Here are events that might not be covered by a standard trip cancellation policy: border closure; airlines or other transportation providers canceling because there are too few passengers; financial default of a transportation provider; and the expense of quarantine required at a destination. Again, it depends on the provider, which means you must read and understand your policy’s fine print.

4. Insurance for travel in a foreign country might be required by that country.

“This has become significantly more prevalent,” Coen of G1G said. If [a country knows] “that there is a chance that their medical resources will become taxed by tourism during the pandemic, they are going to require tourists to have travel insurance. Several countries are putting a lot of money into the healthcare of their citizens, so they again would want to receive payment if they do treat a tourist.”

Among the countries that now require insurance, Coen said: Costa Rica, Thailand, Cambodia, and Turks and Caicos.”

The list continues to evolve, so check with your travel provider and the State Department’s page detailing COVID-19 country-specific information.

5. Standard policies might now cover COVID-19-created or -related issues.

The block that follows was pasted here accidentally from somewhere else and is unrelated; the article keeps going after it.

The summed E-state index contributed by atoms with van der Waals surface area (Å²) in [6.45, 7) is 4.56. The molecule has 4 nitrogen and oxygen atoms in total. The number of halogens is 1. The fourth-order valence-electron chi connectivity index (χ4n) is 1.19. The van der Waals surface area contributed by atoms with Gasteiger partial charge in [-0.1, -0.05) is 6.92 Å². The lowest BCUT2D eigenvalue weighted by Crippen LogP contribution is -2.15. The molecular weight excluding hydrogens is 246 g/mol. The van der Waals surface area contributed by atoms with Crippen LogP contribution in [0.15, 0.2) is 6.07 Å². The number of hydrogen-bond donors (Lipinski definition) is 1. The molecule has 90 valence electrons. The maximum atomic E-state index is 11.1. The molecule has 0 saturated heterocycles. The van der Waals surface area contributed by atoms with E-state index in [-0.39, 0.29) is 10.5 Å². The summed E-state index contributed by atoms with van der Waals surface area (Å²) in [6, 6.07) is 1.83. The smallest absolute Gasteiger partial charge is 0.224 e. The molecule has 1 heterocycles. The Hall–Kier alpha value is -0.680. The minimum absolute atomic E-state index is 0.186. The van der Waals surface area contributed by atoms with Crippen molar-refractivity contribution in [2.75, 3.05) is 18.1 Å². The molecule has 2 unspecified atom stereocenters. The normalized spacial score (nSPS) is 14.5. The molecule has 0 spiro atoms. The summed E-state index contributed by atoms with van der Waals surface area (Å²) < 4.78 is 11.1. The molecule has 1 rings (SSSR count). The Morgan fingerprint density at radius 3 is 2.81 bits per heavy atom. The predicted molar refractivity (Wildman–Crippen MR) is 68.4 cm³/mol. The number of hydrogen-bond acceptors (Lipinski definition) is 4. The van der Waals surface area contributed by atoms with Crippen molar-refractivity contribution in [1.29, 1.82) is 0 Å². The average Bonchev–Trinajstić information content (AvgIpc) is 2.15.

But they still don’t protect you if you’re too afraid to travel, said Sivley of Berkshire Hathaway Travel Protection. “I’m not aware of any U.S. travel insurance provider covering for trip cancellation due to fear of COVID-19, unless the traveler had purchased cancel-for-any-reason coverage,” he said.

6. Cancel-for-any-reason, or CFAR, policies will protect some but not all of your vacation investment.

You’ll pay more for that peace-of-mind coverage, which is what it says it is, but you won’t get back your full investment.

Some companies have stopped selling CFAR, which, Sivley said, had been “a very small single-digit percentage of the travel insurance market.”

But those that do sell it? “We are seeing … a huge spike in the cancel-for-any-reason upgrade,” upward of 500%, said Moncrief of Squaremouth, in part because it’s the “most lenient cancellation option” and gives “the biggest safety net.”

That CFAR net, she added, probably would cover the unexpected, including border closures that caught many travelers unawares.

7. A new type of insurance has been developed for the road trip, the most popular form of travel these days.

That’s the word from Sivley of Berkshire Hathaway. “We launched a new road-trip travel insurance plan, ExactCare Lite, to meet the needs of the evolving domestic traveler,” he said. “Our … research indicates mature travelers — historically the demographic to purchase travel insurance most often — are sticking close to home, and ExactCare Lite is ideal for drive vacations,” which is all it covers.

Because travel providers now often ask for full payment upfront, even for road trips, such insurance can help you recoup out-of-pocket costs.

If all of this seems complicated, it is, perhaps more so because of the unknowns we’re facing. Last year, we wouldn’t have thought to ask whether the cost of a COVID-19 test now required by your destination, never mind the cost of any mandated quarantine, might be covered by insurance.

Travel is always an education, but these days, it helps to have an advanced degree in reading the fine print.

Have a travel question, problem or dilemma? Write to catharine@catharinehamm.com. We regret we cannot answer every inquiry.